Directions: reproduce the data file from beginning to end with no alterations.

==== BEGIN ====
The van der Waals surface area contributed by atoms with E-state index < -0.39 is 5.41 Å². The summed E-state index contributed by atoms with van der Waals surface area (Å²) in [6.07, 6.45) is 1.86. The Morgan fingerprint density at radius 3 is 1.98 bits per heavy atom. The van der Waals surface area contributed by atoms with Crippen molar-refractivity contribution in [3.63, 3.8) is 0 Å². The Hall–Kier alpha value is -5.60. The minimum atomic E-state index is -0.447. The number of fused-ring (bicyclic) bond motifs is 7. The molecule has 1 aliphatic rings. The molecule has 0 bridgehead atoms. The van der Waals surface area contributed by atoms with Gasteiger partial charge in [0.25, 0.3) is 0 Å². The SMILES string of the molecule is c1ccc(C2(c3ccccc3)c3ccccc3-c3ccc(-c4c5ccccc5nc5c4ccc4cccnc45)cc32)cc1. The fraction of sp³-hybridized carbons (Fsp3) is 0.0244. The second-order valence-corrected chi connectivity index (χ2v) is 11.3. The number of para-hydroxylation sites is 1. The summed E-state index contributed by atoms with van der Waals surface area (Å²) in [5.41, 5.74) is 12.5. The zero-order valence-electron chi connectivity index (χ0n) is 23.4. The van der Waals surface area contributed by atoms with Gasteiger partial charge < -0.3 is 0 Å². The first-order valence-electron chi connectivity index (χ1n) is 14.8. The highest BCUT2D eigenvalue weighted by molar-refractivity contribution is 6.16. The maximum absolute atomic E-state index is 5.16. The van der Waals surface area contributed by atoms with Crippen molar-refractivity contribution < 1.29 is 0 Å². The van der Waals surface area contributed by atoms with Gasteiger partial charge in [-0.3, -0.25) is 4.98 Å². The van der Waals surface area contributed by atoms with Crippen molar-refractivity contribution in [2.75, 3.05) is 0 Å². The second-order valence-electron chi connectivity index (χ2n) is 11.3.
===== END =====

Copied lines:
The van der Waals surface area contributed by atoms with E-state index < -0.39 is 5.41 Å². The summed E-state index contributed by atoms with van der Waals surface area (Å²) in [6.07, 6.45) is 1.86. The Morgan fingerprint density at radius 3 is 1.98 bits per heavy atom. The van der Waals surface area contributed by atoms with Crippen molar-refractivity contribution in [3.63, 3.8) is 0 Å². The Hall–Kier alpha value is -5.60. The minimum atomic E-state index is -0.447. The number of fused-ring (bicyclic) bond motifs is 7. The molecule has 1 aliphatic rings. The molecule has 0 bridgehead atoms. The van der Waals surface area contributed by atoms with Gasteiger partial charge in [0.25, 0.3) is 0 Å². The SMILES string of the molecule is c1ccc(C2(c3ccccc3)c3ccccc3-c3ccc(-c4c5ccccc5nc5c4ccc4cccnc45)cc32)cc1. The fraction of sp³-hybridized carbons (Fsp3) is 0.0244. The second-order valence-corrected chi connectivity index (χ2v) is 11.3. The number of para-hydroxylation sites is 1. The summed E-state index contributed by atoms with van der Waals surface area (Å²) in [5.41, 5.74) is 12.5. The zero-order valence-electron chi connectivity index (χ0n) is 23.4. The van der Waals surface area contributed by atoms with Gasteiger partial charge < -0.3 is 0 Å². The first-order valence-electron chi connectivity index (χ1n) is 14.8. The highest BCUT2D eigenvalue weighted by molar-refractivity contribution is 6.16. The maximum absolute atomic E-state index is 5.16. The van der Waals surface area contributed by atoms with Crippen molar-refractivity contribution < 1.29 is 0 Å². The van der Waals surface area contributed by atoms with Gasteiger partial charge in [-0.3, -0.25) is 4.98 Å². The van der Waals surface area contributed by atoms with Crippen molar-refractivity contribution in [2.75, 3.05) is 0 Å². The second-order valence-electron chi connectivity index (χ2n) is 11.3.